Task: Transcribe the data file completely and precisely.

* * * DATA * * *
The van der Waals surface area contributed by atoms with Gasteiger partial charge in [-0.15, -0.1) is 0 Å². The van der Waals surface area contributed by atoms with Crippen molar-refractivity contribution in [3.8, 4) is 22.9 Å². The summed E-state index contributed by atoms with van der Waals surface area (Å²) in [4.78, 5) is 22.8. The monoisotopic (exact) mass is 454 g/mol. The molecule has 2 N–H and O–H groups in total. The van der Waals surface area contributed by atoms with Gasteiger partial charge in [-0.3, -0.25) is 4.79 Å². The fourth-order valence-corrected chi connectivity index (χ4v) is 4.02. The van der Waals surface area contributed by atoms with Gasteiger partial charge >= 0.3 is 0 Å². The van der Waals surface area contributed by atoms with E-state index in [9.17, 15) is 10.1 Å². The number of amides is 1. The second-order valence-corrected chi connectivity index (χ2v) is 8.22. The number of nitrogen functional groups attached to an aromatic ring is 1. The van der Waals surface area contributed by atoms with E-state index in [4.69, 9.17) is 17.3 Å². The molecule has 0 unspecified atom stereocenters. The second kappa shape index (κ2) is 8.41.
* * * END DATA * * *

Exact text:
The van der Waals surface area contributed by atoms with Gasteiger partial charge in [-0.15, -0.1) is 0 Å². The van der Waals surface area contributed by atoms with Crippen molar-refractivity contribution in [3.8, 4) is 22.9 Å². The summed E-state index contributed by atoms with van der Waals surface area (Å²) in [4.78, 5) is 22.8. The monoisotopic (exact) mass is 454 g/mol. The molecule has 2 N–H and O–H groups in total. The van der Waals surface area contributed by atoms with Gasteiger partial charge in [-0.3, -0.25) is 4.79 Å². The fourth-order valence-corrected chi connectivity index (χ4v) is 4.02. The van der Waals surface area contributed by atoms with Gasteiger partial charge >= 0.3 is 0 Å². The van der Waals surface area contributed by atoms with E-state index in [9.17, 15) is 10.1 Å². The number of amides is 1. The second-order valence-corrected chi connectivity index (χ2v) is 8.22. The number of nitrogen functional groups attached to an aromatic ring is 1. The van der Waals surface area contributed by atoms with E-state index in [4.69, 9.17) is 17.3 Å². The molecule has 0 unspecified atom stereocenters. The second kappa shape index (κ2) is 8.41.